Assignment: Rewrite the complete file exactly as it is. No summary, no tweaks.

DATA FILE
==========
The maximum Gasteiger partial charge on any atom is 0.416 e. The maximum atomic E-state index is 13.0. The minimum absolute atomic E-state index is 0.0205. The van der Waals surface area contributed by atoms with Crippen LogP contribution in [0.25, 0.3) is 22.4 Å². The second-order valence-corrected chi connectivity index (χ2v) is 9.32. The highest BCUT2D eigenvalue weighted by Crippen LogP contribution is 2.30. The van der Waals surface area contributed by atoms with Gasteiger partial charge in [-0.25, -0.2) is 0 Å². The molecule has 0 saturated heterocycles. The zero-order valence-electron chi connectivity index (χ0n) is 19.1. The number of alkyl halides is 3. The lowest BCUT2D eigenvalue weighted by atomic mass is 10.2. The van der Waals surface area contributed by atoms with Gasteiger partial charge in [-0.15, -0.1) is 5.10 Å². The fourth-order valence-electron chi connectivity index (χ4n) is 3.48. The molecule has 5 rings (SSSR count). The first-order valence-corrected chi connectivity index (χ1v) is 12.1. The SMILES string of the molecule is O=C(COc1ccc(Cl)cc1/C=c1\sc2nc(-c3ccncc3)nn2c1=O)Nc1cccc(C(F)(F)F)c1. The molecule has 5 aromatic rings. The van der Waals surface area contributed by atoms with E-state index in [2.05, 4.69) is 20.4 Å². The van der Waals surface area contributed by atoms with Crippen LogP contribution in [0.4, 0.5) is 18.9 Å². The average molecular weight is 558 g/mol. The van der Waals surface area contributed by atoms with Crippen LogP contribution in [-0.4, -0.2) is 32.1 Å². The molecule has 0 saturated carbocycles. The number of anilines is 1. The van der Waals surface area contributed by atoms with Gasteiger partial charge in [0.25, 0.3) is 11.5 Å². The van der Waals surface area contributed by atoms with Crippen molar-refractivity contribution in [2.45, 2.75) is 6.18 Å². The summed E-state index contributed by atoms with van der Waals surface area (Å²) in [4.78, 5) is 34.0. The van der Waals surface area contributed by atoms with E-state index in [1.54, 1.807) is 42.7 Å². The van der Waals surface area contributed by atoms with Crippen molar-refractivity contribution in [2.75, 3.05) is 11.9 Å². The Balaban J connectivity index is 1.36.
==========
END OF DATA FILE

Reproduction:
The maximum Gasteiger partial charge on any atom is 0.416 e. The maximum atomic E-state index is 13.0. The minimum absolute atomic E-state index is 0.0205. The van der Waals surface area contributed by atoms with Crippen LogP contribution in [0.25, 0.3) is 22.4 Å². The second-order valence-corrected chi connectivity index (χ2v) is 9.32. The highest BCUT2D eigenvalue weighted by Crippen LogP contribution is 2.30. The van der Waals surface area contributed by atoms with Gasteiger partial charge in [-0.25, -0.2) is 0 Å². The molecule has 0 saturated heterocycles. The zero-order valence-electron chi connectivity index (χ0n) is 19.1. The number of alkyl halides is 3. The lowest BCUT2D eigenvalue weighted by atomic mass is 10.2. The van der Waals surface area contributed by atoms with Gasteiger partial charge in [-0.15, -0.1) is 5.10 Å². The fourth-order valence-electron chi connectivity index (χ4n) is 3.48. The molecule has 5 rings (SSSR count). The first-order valence-corrected chi connectivity index (χ1v) is 12.1. The SMILES string of the molecule is O=C(COc1ccc(Cl)cc1/C=c1\sc2nc(-c3ccncc3)nn2c1=O)Nc1cccc(C(F)(F)F)c1. The molecule has 5 aromatic rings. The van der Waals surface area contributed by atoms with E-state index in [2.05, 4.69) is 20.4 Å². The van der Waals surface area contributed by atoms with Crippen LogP contribution in [0.4, 0.5) is 18.9 Å². The average molecular weight is 558 g/mol. The van der Waals surface area contributed by atoms with Crippen LogP contribution in [-0.4, -0.2) is 32.1 Å². The molecule has 0 saturated carbocycles. The number of anilines is 1. The van der Waals surface area contributed by atoms with Gasteiger partial charge in [0.25, 0.3) is 11.5 Å². The van der Waals surface area contributed by atoms with Crippen molar-refractivity contribution in [2.45, 2.75) is 6.18 Å². The summed E-state index contributed by atoms with van der Waals surface area (Å²) in [4.78, 5) is 34.0. The van der Waals surface area contributed by atoms with E-state index in [1.54, 1.807) is 42.7 Å². The van der Waals surface area contributed by atoms with Crippen molar-refractivity contribution in [2.75, 3.05) is 11.9 Å². The Balaban J connectivity index is 1.36.